Iran’s Supreme Leader Ali Khamenei during a meeting with a group of clerics in Tehran on July 12, 2023

No Accountability As Khamenei’s Ayatollahs Steal Millions

Sunday, 07/16/2023

They preach on Fridays telling Iranians to tolerate economic hardship but Khamenei's ayatollahs enjoy immunity for corruption as his regional representatives. 

Revelations about numerous cases of economic corruption and land and forest grabs by Ali Khamenei’s representatives across the country have outraged Iranians with fury so deep that even a few brave politicians have dared to speak out. 

The Friday Prayer Imams, the regional representatives pushing the regime rhetoric, have managed to evade prosecution and remain immune to legal consequences. 

The latest case involved Ayatollah Ahmad Alamolhoda -- the Friday Imam of Mashhad and the father-in-law of President Ebrahim Raisi– who has been pocketing large sums of money from the Goharshad endowment without any real responsibility or duties. 

Last week, Vahid Ashtari, a hardline whistle-blower known for revealing corruption among Iran’s senior officials, published a thread of tweets with details about one of the biggest financial endowments of the country, Goharshad, ironically meaning Happy Jewel in English. The endowment is second only to the "Astan Quds Razavi," another charity controlled by clerics close to Alamolhoda. As part of the decree that gives the charitable foundation to Alamolhoda, he can have 10 percent of its total income as his personal salary, while another 10 percent provides the salaries of all the other staff who work there. Alamolhoda has confirmed the reports but claims that whatever he is doing is legal. 

Ahmad Alamolhoda (center) with Iran’s ruler Ali Khamenei (right) and President Ebrahim Raisi in a ceremony

This means that the firebrand cleric, who had been serving as the trustee of the Goharshad Mosque endowment about seven years ago, receives a substantial monthly cut of approximately 100 billion rials (about $200,000), according to Iran International’s investigative journalist Mojtaba Pourmohsen. The average monthly salary of an Iranian is about $150 to $200.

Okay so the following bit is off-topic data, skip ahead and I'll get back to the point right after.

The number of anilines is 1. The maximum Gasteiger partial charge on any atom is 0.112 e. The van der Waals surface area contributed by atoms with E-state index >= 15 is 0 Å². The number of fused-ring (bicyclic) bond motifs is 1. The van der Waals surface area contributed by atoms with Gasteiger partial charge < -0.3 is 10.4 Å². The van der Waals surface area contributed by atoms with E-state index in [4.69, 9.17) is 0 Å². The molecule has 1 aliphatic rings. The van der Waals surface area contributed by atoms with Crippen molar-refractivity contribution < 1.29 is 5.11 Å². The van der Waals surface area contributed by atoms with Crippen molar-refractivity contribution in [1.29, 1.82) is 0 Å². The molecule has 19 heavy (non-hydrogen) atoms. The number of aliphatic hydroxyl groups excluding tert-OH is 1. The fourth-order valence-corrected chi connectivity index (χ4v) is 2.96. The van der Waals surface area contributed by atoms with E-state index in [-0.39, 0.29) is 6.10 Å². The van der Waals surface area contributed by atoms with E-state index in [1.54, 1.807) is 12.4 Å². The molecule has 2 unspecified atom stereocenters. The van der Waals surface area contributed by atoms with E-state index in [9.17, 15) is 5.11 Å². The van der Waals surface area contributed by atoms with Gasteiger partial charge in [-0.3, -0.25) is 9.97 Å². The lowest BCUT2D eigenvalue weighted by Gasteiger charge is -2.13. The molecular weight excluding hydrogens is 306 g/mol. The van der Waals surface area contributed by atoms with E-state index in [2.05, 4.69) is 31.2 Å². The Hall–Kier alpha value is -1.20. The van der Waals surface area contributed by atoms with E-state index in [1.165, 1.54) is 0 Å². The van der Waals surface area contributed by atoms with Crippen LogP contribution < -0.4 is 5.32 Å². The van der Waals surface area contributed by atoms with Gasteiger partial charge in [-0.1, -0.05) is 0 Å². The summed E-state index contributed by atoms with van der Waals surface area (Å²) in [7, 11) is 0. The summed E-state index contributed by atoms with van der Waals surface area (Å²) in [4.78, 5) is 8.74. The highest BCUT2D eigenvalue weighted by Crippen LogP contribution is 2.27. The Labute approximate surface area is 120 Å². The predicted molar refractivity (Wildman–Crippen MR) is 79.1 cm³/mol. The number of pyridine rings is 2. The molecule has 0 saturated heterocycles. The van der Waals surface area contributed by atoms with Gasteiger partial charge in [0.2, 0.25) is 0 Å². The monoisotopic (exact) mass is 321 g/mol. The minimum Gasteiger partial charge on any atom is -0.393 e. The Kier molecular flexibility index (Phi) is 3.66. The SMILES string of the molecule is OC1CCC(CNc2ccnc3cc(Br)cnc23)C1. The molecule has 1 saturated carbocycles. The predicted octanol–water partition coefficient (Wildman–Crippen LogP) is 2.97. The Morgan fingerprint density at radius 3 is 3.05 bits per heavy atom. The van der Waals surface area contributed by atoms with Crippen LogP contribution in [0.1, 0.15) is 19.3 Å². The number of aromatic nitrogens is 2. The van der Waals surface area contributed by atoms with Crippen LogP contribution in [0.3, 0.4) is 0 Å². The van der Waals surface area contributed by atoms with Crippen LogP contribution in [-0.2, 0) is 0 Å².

Another high-profile case is Ayatollah Kazem Nourmofidi, the representative of the Supreme Leader in the northern Golestan province, whose rule over the province’s forest exploitation has always been known among locals. He owns the largest wood businesses in the region and his offspring are involved in at least 20 wood companies. 

Nourmofidi, who is the brother in law of another great ayatollah Mohammad Fazel Langrani, is pocketing hundreds of thousands of dollars per month for wood smuggling from the lush forests of northern Iran. 

Ayatollah Kazem Nourmfidi, the representative of the Supreme Leader in the northern Golestan province visiting Supreme Leader Ali Khamenei (left) at hospital in 2014

Another Friday imam who is taking advantage of his relationship with Khamenei is Zeinolabedin Ghorbani, the former representative of Khamenei in Gilan province. He started a shopping mall project in the city and pre-sold the units upon the inauguration but never delivered them and people who paid found no remedy in courts. 

Ashtari is a member of Edalat Khahan (Justice Seekers), a political group of mainly of young conservatives and university students who are loyal to Khamenei and are also close to former nuclear negotiator Saeed Jalili who ran against Raisi. In April last year, his revelations sparked the Layette-gate scandal that led to calls for the resignation of Speaker Mohammad-Bagher Ghalibaf and resurfacing of other alleged corruption cases against his family. 

In June, Ashtari's investigations revealed in a series of tweets that a 150-hectare piece of land endowed by a local family in Qazvin including a farm with 1,000 cattle was rented out at a monthly rent of 10m rials (around $20 at current exchange rates) to Mona Chaychian, the daughter-in-law of the head of the State Endowment Organization Mehdi Khamoushi, another Khamenei appointee. 

In a public meeting with a group of his representatives last year, Khamenei referred to economic corruption by top clerics as "economic activity" and advised his Friday imams to refrain from engaging in such matters due to their lack of expertise in the field. 

Masih Mohajeri, another hardliner activist and politician, said in a strongly-worded article that, "People refuse to accept that in a country with such wealth and resources, a few individuals amass fortunes while millions of families are in poverty. This is not the right of the people who live in a wealthy country."

"Those who claim to have established justice in the Islamic Republic system should address these inequalities by sidelining those close to power who seize public assets and consider themselves righteous and superior to others,” he added. "Do not assume that the patience of the people is endless. Beware of the day when the army of the hungry rise against you."

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